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Am J Respir Crit Care Med. 2020 Jan 29. doi: 10.1164/rccm.201902-0439OC. [Epub ahead of print]

DNA Methylation is Predictive of Mortality in Current and Former Smokers.

Author information

1
Brigham & Women's Hospital, Channing Division of Network Medicine, Boston, Massachusetts, United States; remdj@channing.harvard.edu.
2
National Jewish Health, Denver , Colorado, United States.
3
National Jewish Health, Department of Medicine, Denver, Colorado, United States.
4
University of Michigan, Internal Medicine, Ann Arbor, Michigan, United States.
5
Brigham and Women's Hospital, Channing Laboratory, Boston, Massachusetts, United States.
6
GlaxoSmithKline R&D, Collegeville, Pennsylvania, United States.
7
Dana Farber Cancer Institute, 1855, Boston, Massachusetts, United States.
8
Cornell University Joan and Sanford I Weill Medical College, 12295, New York, New York, United States.
9
Brigham and Women's Hospital, 1861, Channing Division of Network Medicine, Boston, Massachusetts, United States.
10
Brigham and Womens, Boston, Massachusetts, United States.

Abstract

RATIONALE:

Smoking results in at least a decade lower life expectancy. Mortality among current smokers is two to three times as high as never smokers. DNA methylation is an epigenetic modification of the human genome that has been associated with both cigarette smoking and mortality.

OBJECTIVES:

We sought to identify DNA methylation marks in blood predictive of mortality in a subset of the COPDGene study, representing 101 deaths among 667 current and former smokers.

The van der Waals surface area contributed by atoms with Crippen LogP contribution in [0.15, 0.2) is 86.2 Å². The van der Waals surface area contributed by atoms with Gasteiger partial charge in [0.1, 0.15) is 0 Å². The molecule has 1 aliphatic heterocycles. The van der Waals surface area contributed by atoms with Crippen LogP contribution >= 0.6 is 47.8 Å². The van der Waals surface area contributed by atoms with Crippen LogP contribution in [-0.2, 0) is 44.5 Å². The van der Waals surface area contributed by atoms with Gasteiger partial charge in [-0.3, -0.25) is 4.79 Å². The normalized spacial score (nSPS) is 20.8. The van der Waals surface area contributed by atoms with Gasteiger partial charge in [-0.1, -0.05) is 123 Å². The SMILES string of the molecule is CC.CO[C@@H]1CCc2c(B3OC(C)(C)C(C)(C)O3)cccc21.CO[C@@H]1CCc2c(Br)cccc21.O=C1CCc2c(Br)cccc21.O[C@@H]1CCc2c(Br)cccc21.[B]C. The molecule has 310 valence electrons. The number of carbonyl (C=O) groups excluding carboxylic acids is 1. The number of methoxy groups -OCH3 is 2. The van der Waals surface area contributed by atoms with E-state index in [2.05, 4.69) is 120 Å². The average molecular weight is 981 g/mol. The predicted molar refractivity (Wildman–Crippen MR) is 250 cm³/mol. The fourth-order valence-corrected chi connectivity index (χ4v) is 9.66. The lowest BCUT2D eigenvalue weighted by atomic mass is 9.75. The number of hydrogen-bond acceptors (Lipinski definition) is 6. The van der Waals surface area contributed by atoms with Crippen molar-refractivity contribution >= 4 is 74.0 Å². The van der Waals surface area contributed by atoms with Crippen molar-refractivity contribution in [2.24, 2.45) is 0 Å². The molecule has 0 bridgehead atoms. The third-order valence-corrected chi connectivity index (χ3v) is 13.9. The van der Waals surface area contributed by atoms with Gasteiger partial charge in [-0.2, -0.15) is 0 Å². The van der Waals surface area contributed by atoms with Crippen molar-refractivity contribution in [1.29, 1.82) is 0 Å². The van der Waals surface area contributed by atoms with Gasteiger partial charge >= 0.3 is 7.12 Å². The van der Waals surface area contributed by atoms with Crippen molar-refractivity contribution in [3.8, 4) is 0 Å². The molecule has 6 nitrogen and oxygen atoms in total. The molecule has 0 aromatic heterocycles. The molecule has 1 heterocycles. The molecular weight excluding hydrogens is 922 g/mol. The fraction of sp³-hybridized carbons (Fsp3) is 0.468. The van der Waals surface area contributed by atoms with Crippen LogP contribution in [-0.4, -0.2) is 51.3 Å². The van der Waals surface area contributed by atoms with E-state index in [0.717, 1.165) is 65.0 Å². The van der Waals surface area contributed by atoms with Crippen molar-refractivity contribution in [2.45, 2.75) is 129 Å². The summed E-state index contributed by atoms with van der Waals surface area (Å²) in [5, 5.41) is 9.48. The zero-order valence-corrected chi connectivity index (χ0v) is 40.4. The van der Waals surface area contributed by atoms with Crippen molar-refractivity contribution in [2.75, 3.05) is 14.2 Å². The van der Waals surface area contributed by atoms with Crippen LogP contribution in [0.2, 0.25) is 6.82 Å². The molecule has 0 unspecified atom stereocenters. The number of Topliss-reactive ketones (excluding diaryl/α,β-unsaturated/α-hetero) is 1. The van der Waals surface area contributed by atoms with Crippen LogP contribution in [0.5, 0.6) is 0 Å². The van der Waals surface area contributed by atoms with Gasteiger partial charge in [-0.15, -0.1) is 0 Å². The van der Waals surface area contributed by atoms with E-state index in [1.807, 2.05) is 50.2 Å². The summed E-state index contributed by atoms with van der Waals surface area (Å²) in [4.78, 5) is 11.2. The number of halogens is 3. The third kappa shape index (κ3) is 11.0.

METHODS:

We assayed genome-wide DNA methylation in non-Hispanic white smokers with and without COPD using blood samples from the COPDGene enrollment visit. We tested whether DNA methylation was associated with mortality in models adjusted for COPD status, age, sex, current-smoking status, and pack-years of cigarette smoking. Replication was performed in a subset of 231 individuals from the ECLIPSE study.

RESULTS:

We identified seven CpG sites associated with mortality (FDR < 20%) that replicated in the ECLIPSE cohort (p < 0.05). None of these marks were associated with longitudinal lung function decline in survivors, smoking history or current smoking status. However, differential methylation of two replicated PIK3CD sites were associated with lung function at enrollment (p < 0.05). We also observed associations between DNA methylation and gene expression for the PIK3CD sites.

CONCLUSIONS:

This study is the first to identify variable DNA methylation associated with all-cause mortality in smokers with and without COPD. Evaluating predictive epigenomic marks of smokers in peripheral blood may allow for targeted risk stratification and aid in delivery of future tailored therapeutic interventions.

KEYWORDS:

COPD; DNA methylation; all-cause mortality; epigenetics; survival analysis

PMID:
31995399
DOI:
10.1164/rccm.201902-0439OC

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